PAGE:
Discussion boards across the UK are a’splodin’ and some Very Serious punk fans are up in arms over the sainted Johnny Rotten’s decision to do a series of commercials for Country Life Butter. Like this one.
Dr. Denny at Scholars and Rogues, a reputable voice for authentic journalism, occasionally shares insights into the industry that the Fourth Estate has become. As a non-authentic journalist/authentic non-journalist (circle one), I read his articles and am struck with a near-Gothic melancholy. The news on the state of the art reads like an elegy for a dying bride. I can almost hear the plaintive rain pattering on the windowpanes, see the water running down the glass in waves against a backdrop of weeping willows. What I do hear, figuratively, are bells, tolling. But for whom are they tolling?
At first glance, it’s easy to see that the bells are tolling for the news industry as many of us grew up with it. Some of us can actually remember going to quaint little metal boxes and stuffing nickels in one slot, dimes in another, to extract, on the honor system, one copy of the newspaper. Continue reading →
I mentioned that 2011 was a great year for music in part 1, right? Well, the sheer number of Gold LPs (awarded for outstanding merit) should serve to illustrate the point a bit. So let’s get to it.
First, let me disqualify a CD.
Paul Lewis: Bag Of Rain If my objectivity is clouded by close personal relationships, it’s absolutely obliterated by great self-interest. And since I was fortunate enough to contribute lyrics for two of the tracks on Bag of Rain, I’m not even going to pretend that I’m being critical. I can say, however, that Paul is an outstanding tunesmith and an even better singer – I’ve been saying he has one of the best voices in the business since the first time I saw him perform in the late 1980s. These qualities have only improved with time. “Platform of Our Lives,” for instance, displays a rare emotional vulnerability, and Paul the singer understands when to coat a tune in velvet and when to stomp the accelerator. Continue reading →
“Hollywood is so crooked that Mafia gangsters are entirely outclassed and don’t stand a chance. People in Hollywood are smarter. They have more sophisticated knowledge of money and deals and how to steal legally rather than illegally.” Who said it? Continue reading →
It was a back and forth affair between the icons of punk and the tragic legends of Southern Rock. In the end, The Sex Pistols put on a final surge to defeat Lynyrd Skynyrd. The Results: #10 The Sex Pistols 48%; Lynyrd Skynyrd 36%; Little Feat 9%; Supergrass 3%; Judas Priest 3%; Alice in Chains 0%.
S&R’s contest to name the greatest band of all time shifts now to the Hollywood Bowl Region, where one of the single most popular and influential artists in history puts his legacy on the line against a pod that represents perhaps more critical acclaim than any other in the tournament. Yes, folks, this is a thinking fan’s dream pod. Continue reading →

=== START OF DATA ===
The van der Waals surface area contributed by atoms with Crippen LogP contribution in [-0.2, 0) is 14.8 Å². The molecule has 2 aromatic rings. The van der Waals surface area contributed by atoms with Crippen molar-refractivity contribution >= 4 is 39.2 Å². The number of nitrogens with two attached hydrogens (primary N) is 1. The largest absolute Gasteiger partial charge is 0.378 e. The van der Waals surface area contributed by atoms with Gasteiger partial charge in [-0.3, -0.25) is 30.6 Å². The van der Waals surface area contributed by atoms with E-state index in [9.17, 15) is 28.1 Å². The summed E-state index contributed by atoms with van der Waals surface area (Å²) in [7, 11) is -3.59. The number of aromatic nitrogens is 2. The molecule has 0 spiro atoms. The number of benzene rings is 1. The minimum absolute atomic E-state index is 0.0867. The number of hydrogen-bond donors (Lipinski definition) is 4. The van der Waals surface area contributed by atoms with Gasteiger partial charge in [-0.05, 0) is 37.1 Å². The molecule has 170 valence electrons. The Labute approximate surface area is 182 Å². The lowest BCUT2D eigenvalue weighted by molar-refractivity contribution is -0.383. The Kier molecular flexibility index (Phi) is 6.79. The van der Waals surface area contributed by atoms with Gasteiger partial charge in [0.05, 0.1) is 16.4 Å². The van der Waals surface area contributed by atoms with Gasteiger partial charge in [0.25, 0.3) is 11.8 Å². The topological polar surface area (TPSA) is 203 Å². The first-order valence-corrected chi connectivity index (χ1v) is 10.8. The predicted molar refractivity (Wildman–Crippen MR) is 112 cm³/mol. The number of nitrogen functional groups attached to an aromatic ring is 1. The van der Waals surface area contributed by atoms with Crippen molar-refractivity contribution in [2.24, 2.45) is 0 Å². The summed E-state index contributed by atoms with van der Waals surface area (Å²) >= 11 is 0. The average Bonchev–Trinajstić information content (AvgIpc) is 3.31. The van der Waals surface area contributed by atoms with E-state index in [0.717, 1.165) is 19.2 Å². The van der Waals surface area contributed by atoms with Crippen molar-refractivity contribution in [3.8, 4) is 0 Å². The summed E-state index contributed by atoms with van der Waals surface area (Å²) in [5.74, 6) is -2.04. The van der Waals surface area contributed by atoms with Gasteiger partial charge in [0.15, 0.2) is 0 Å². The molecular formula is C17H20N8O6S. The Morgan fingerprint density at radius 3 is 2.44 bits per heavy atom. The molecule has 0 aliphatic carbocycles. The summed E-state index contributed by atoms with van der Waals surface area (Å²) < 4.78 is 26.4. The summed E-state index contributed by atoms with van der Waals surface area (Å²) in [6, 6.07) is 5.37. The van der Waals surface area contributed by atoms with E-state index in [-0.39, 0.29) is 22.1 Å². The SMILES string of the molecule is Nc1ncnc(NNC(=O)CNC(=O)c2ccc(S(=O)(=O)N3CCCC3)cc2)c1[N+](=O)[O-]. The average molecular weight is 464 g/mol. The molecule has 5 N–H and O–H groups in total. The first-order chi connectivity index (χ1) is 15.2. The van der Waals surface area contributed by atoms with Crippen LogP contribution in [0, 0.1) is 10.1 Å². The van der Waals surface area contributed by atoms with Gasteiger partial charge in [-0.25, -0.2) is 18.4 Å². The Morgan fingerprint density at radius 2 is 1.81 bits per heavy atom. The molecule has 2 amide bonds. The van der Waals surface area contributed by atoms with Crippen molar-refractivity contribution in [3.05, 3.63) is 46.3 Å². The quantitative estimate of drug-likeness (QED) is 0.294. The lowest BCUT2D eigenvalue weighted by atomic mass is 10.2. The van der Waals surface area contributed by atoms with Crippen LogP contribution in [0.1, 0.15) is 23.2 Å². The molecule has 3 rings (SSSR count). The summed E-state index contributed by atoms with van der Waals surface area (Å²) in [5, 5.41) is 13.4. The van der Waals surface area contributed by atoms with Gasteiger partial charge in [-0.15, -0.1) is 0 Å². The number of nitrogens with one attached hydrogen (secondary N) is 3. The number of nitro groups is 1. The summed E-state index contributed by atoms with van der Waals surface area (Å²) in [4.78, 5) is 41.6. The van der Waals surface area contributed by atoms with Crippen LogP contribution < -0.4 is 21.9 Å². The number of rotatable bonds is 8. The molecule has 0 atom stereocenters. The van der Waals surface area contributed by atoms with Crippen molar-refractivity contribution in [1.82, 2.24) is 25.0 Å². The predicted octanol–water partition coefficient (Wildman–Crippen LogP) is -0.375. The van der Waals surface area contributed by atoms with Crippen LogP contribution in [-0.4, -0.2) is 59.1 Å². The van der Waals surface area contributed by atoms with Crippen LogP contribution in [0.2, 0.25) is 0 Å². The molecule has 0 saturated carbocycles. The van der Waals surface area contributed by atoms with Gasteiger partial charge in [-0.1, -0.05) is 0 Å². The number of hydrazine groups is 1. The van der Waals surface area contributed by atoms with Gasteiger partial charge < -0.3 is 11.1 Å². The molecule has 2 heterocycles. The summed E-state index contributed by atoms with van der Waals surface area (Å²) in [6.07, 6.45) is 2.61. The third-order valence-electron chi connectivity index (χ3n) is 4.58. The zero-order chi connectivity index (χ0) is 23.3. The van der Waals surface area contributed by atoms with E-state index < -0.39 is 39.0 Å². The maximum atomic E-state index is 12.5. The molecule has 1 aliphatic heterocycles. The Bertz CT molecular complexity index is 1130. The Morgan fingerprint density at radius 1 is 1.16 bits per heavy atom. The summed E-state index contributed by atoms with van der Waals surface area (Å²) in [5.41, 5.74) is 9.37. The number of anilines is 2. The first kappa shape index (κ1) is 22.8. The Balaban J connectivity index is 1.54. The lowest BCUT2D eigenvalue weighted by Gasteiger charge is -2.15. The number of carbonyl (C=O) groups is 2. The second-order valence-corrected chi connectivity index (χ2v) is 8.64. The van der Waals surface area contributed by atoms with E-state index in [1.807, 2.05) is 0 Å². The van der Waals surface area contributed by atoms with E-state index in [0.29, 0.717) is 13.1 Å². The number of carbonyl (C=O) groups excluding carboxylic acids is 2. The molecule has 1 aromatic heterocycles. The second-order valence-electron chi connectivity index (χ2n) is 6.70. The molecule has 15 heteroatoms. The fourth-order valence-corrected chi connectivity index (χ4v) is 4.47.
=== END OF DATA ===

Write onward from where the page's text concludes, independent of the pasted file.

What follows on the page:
Results: In our latest match-up we saw an upset that perhaps wasn’t such an upset, especially once voters took into account the full history of Fleetwood Mac instead of just the better-known ’70s popular successes. In the end, Mac picked up a little momentum at the end and nipped The Byrds in one of our closest contests to date. The numbers: Fleetwood Mac 34%; #7 The Byrds 31%; The Velvet Underground 13%; XTC 13%; INXS 9%; The Guess Who 0%. Fleetwood Mac advances to the Great 48.
We now step over to the Budokan region, where our search for the greatest band of all time gets a little eclectic. Continue reading →
In the days following the murders at Columbine High School I visited the school and the grounds of Clement Park. Those walks produced this piece, which was originally published ten years ago today.
We have learned a great deal about the events that took place at Columbine since this essay was written (for instance, we now know that the “Cassie Said Yes” story never actually happened, and we also know that the whole “Trenchcoat Mafia” thing was also a media-propagated fiction). But it seemed to me that going back and revising to account for new information would damage the fabric of what I wrote in late April and early May of 1999. I have therefore elected to leave the factual inaccuracies in place. I do, however, note the spots containing errors with an asterisk (*).
Salon.com and Westword.com provide as thorough and accurate a picture as we are ever likely to have of the shootings and the aftermath, and I recommend them highly.
Most years are pretty good for music if you know where to look, and 2008 was no exception. It’s a shame that you have to search so hard, of course – once upon a time all you needed to keep track of what was good in the world of music was a radio. These days it requires a little effort, though, and while I lost count a long time ago, I probably sampled a few hundred CDs in the last 365. Thank the gods for the Internet and a growing network of friends who make sure to let me know whenever they hear something worthy, huh?
This is part one of three. The Platinum LP Awards will be along soon, and that will be followed by the CD of the Year post. So here we go with last year’s Gold Awards for Very Good CDs. These are in alphabetical order, more or less. Band Web sites link to the band name, and if the CD is available via eMusic, that links to the CD title. If you want to purchase from eMusic, click on the link in the right column for a really good deal (as in lots of free downloads).